Rob Lake: The power of quiet questions ‘beyond the spreadsheet’

Whether to pursue investments that are questionable in terms of ethics or values.

A little while ago I heard almost identical stories from friends on opposite sides of the world on the same day. Both are members of investment committees – one at a pension fund, the other at a private equity firm. Both told me that they had discovered the power of quiet questions. By asking simple questions about something much deeper than the numbers on a spreadsheet, they had enabled their colleagues to have powerful conversations about their deep feelings about potential investments; about who they really were and what they wanted their organisation to be; about identity. And in each case the identity that emerged was one that did not want to pursue investments that would have been highly questionable in terms of ethics or values.

Here are their stories – in their own words. And what questions can you ask your colleagues to enable them to talk about things that matter deeply to them – ‘beyond the spreadsheet’?

Story 1 – Melbourne, Australia

I see on the investment committee agenda a new item, to invest in an agriculture fund run by an international asset manager with a poor reputation on ethics and sustainability. I feel my stomach turn already, then I read the proposal and see that it is a beef cattle fund and will include live exports. This cannot be happening, what on earth is the investment team thinking? Do they understand the fund’s ESG policy in any way? How can this be an opportunity that we are even contemplating? If we have spare capacity to allocate into unlisted opportunities, our policy states a preference towards sustainable and low carbon credentials. This opportunity in the beef fund flies in the face of our policy, our beliefs. Frankly, I am red-faced cross as I make my way to the committee meeting.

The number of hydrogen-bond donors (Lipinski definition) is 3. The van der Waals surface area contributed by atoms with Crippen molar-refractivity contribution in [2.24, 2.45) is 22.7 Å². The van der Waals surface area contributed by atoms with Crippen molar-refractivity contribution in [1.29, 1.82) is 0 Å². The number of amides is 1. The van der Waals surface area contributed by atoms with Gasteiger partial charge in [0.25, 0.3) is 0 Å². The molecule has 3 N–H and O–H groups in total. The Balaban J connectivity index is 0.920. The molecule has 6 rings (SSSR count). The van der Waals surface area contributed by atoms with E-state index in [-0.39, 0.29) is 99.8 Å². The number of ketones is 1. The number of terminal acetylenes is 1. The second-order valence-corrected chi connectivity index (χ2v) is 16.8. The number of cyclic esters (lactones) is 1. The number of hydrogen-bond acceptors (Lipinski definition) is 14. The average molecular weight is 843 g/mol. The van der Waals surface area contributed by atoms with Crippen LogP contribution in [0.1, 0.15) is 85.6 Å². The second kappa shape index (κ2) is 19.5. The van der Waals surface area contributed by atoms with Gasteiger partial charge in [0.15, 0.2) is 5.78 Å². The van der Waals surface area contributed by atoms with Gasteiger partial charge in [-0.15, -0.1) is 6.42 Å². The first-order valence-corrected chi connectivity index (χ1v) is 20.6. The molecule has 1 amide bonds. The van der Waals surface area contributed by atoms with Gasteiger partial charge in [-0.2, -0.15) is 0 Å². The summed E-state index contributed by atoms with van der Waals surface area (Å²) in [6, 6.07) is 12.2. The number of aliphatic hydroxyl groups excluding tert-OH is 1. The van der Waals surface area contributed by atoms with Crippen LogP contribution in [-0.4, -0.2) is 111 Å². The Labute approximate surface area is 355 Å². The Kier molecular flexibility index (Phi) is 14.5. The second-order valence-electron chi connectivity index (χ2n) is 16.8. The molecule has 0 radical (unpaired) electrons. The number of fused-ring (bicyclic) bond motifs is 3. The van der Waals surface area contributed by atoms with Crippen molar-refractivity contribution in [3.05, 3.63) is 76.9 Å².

This is not the first time I have felt strong emotions, shock and disbelief in investment committee discussions. But this time I confronted the situation in a less combative way. Normally, I would argue very forcefully against an opportunity such as this, firmly state my views and opinion and try to force people to agree with me (and usually succeed). I usually leave those meetings feeling exhausted and worn out. Even though I might have ‘won’ the debate, it always felt like I had somehow lost something else.

This time round, without planning or pre-meditation, I held back on my view, I spoke in a normal speaking voice, actually quite friendly by all accounts. I asked the person who brought the idea forward to explain his rationale, how it fitted with our ESG policy, why we were no longer considering some of the low carbon funds we had discussed before. He stumbled, it wasn’t a strong response, the committee looked unconvinced. Good, and so far all I had done was ask a question.

Next question, to everyone around the table, ‘how do you feel about live cattle exports’? Pause, quiet, some space to think. People started to speak, saying that they did not like the idea of that at all, it was not a good thing for the fund to be associated with, it didn’t really sit well with our ESG policy, isn’t there something else we can look at instead?